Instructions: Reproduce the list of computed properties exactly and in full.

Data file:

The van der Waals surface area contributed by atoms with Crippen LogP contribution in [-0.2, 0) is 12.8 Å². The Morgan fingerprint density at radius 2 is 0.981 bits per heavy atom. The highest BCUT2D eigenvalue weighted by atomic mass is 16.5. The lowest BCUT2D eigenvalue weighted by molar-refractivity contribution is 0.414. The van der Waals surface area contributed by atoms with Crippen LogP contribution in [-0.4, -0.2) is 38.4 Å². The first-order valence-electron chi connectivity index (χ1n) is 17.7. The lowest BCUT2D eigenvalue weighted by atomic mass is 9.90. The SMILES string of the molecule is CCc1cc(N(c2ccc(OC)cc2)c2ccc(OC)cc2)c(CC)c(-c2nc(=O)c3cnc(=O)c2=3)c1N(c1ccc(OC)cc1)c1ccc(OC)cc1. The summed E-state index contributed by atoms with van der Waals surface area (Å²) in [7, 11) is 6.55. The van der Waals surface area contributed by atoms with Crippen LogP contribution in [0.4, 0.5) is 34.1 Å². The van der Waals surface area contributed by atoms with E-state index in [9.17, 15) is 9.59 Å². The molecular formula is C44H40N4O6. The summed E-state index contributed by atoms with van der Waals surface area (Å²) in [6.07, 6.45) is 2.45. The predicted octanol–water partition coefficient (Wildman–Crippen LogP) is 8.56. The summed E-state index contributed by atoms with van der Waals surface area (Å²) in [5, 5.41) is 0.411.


The van der Waals surface area contributed by atoms with Crippen LogP contribution in [-0.2, 0) is 12.8 Å². The Morgan fingerprint density at radius 2 is 0.981 bits per heavy atom. The highest BCUT2D eigenvalue weighted by atomic mass is 16.5. The lowest BCUT2D eigenvalue weighted by molar-refractivity contribution is 0.414. The van der Waals surface area contributed by atoms with Crippen LogP contribution in [-0.4, -0.2) is 38.4 Å². The first-order valence-electron chi connectivity index (χ1n) is 17.7. The lowest BCUT2D eigenvalue weighted by atomic mass is 9.90. The SMILES string of the molecule is CCc1cc(N(c2ccc(OC)cc2)c2ccc(OC)cc2)c(CC)c(-c2nc(=O)c3cnc(=O)c2=3)c1N(c1ccc(OC)cc1)c1ccc(OC)cc1. The summed E-state index contributed by atoms with van der Waals surface area (Å²) in [7, 11) is 6.55. The van der Waals surface area contributed by atoms with Crippen LogP contribution in [0.4, 0.5) is 34.1 Å². The van der Waals surface area contributed by atoms with E-state index in [9.17, 15) is 9.59 Å². The molecular formula is C44H40N4O6. The summed E-state index contributed by atoms with van der Waals surface area (Å²) in [6.07, 6.45) is 2.45. The predicted octanol–water partition coefficient (Wildman–Crippen LogP) is 8.56. The summed E-state index contributed by atoms with van der Waals surface area (Å²) in [5, 5.41) is 0.411.